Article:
Xfinity Series aero rules for IMS put focus on blocking and restarts

There are a lot of unknowns – for drivers and fans – heading into Saturday’s NASCAR Xfinity Series race at Indianapolis Motor Speedway and perhaps that’s a good thing.

Xfinity Series aero rules for IMS put focus on blocking and restarts
Erik Jones, Joe Gibbs Racing Toyota
Indianapolis Motor Speedway Pagoda
Alex Bowman, Athenian Motorsports Chevrolet, Ryan Blaney, Team Penske Ford and Kyle Busch, Joe Gibbs Racing Toyota

NASCAR announced earlier this year it was adapting new aerodynamic rules for the Lilly Diabetes 250, which included spoiler changes, the use of a 7/8-inch restrictor-plate and aero ducts on the front bumpers.

According to NASCAR, the aero ducts – which move air out of the front wheel wells and create a larger wake – will increase the draft envelope by approximately 25 percent, which should allow the trailing car to race closer to the leading car.

Three teams – Richard Childress Racing, Roush Fenway Racing and Kaulig Racing – tested the rules last October. For everyone else, Friday’s practice sessions were their first chance to test the unchartered waters.

“I’ve been doing this stuff for over 20 years and there are more unknowns coming into this weekend than probably I’ve ever faced coming into a race event,” said series points leader Elliott Sadler.

“I’m pretty impressed and happy with the (aero ducts). I think they have brought the competition closer together. I think there will still be a lot of the same Indy, where track position and clean-air up front are going to make a difference, but I don’t think you are going to see the leader or the top two or three cars really get away (from the field).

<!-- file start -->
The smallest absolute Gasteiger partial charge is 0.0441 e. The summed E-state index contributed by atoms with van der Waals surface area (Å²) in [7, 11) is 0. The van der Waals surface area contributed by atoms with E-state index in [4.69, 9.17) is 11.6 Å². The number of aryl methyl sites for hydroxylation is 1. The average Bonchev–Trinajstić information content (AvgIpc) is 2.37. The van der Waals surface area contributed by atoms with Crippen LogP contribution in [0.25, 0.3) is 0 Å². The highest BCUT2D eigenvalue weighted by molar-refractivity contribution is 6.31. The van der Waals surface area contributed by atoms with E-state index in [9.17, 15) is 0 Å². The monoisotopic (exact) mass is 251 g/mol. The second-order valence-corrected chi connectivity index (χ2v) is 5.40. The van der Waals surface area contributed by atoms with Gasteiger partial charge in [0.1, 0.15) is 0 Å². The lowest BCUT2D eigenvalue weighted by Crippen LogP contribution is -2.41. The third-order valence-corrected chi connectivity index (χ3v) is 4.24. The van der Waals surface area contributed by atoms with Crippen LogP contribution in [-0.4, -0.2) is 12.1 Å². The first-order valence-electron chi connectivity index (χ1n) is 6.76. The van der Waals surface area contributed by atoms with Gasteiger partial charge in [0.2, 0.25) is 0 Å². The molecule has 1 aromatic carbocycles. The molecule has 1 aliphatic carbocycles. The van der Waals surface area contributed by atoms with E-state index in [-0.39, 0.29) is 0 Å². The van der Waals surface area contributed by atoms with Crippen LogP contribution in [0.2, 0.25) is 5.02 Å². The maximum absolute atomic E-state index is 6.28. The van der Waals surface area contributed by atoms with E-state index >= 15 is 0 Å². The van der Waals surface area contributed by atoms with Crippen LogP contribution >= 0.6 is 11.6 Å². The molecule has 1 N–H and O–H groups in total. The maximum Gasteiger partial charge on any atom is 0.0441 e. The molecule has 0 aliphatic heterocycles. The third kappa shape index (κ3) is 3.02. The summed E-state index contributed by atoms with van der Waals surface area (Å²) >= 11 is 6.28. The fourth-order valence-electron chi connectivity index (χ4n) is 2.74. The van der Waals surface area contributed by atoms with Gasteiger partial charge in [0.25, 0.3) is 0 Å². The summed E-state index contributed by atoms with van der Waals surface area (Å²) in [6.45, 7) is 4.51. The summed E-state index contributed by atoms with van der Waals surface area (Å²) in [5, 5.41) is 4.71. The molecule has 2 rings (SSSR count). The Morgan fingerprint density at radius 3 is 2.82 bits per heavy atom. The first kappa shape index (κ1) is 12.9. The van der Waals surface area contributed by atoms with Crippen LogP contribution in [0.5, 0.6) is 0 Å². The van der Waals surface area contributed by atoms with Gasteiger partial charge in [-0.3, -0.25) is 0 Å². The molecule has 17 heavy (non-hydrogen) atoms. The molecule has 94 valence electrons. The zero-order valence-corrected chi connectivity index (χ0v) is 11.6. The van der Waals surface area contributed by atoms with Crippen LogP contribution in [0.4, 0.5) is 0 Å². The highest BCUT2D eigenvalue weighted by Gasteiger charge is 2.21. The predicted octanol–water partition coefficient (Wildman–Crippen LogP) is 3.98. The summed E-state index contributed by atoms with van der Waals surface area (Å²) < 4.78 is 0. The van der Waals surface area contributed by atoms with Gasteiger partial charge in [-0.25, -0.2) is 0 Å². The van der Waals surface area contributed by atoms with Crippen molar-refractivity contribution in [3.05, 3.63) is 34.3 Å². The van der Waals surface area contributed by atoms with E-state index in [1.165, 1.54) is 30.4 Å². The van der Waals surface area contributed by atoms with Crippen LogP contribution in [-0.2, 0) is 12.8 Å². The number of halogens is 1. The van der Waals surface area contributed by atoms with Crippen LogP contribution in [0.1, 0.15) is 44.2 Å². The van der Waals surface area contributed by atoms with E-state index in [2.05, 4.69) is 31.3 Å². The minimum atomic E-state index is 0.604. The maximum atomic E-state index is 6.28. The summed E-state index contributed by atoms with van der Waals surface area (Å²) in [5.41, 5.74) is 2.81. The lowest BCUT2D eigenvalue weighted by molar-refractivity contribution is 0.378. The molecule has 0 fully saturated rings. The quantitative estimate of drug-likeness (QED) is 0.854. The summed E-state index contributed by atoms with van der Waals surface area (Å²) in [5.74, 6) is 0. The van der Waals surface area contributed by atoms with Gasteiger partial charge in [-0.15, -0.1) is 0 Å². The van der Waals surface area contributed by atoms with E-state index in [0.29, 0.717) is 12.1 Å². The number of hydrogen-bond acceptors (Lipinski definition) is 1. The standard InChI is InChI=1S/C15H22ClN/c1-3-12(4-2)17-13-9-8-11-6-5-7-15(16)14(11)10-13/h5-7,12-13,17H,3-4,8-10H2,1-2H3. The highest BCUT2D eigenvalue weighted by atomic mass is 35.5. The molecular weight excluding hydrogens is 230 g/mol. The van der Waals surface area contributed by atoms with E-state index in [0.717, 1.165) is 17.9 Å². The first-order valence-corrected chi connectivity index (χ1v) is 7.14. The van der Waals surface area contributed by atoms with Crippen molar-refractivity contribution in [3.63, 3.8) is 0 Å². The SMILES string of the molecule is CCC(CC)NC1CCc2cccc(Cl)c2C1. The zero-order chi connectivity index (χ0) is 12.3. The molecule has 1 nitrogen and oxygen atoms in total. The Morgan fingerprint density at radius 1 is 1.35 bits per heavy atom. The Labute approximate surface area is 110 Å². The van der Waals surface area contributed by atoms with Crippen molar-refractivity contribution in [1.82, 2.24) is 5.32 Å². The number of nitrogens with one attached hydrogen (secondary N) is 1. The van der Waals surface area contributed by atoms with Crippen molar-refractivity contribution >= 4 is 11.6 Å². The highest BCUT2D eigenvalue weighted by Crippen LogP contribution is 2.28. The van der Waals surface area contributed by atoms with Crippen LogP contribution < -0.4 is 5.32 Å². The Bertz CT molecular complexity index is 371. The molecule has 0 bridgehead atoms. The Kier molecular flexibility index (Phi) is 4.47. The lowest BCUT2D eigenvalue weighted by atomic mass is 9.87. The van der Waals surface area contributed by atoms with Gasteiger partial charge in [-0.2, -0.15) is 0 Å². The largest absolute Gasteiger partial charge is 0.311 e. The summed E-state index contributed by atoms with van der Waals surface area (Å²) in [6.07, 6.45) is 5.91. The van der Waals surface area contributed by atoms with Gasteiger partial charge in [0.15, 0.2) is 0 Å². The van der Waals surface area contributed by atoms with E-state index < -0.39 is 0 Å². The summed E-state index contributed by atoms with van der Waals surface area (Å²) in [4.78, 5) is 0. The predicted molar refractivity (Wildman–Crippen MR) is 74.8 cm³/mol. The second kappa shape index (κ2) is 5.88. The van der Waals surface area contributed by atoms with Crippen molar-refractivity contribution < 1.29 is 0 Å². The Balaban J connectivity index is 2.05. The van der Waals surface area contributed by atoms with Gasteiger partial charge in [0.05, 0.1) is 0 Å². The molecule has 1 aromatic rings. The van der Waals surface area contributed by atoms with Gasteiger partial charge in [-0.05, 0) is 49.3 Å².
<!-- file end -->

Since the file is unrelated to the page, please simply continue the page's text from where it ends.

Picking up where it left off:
“I’m optimistic the race is going to be a little better than what we’ve seen here the last couple of years.”

Friday practice sessions

Sadler was fastest in Friday’s first practice while his JR Motorsports teammate, Justin Allgaier, led the way in the final session.

Kyle Busch has won the last two series races at the track. Last season, he led 62 of the 63 laps on his way to victory in the rain-shortened event. In 2015, Busch beat Ryan Blaney on last-lap pass after leading 53 of 100 laps.

Blake Koch, one of the three drivers who participated in the test last October, said the changes were greatly “magnified” during Friday’s practices in part because of the higher temperatures and 40 cars running on the track.

“Today, we were fighting a little more grip issues so we weren’t really able to team up and pass as quite as easy,” Koch said. “I still think it will be a lot better than it was – I don’t think anyone will be able to break away from the field at all.”

Two areas that are liking to see the most visible effects from the aero package during Saturday’s race will be blocking and the restarts.

“You’re going to see a lot of blocking. It’s Indy in the corners and Talladega on the straightaways,” Sadler said. “We’re racing closer and the guys behind you are going to be able to get a run on you, especially if they have help behind them.”

Allgaier said one big difference on Saturday will be when drivers attempt to push or bump-draft with each other.

“When we go to Daytona and Talladega, we all have the same rear springs (NASCAR mandates them). Here, everybody has their own rear spring package,” he said. “Some want the back of the car real low, some want it real high.

“You’re going to have to push on restarts, but the problem is going to be how hard can you push, who can you push and who is going to be able to hold on to it. I think the guys on the front row (on restarts) are going to have a big disadvantage.”

 

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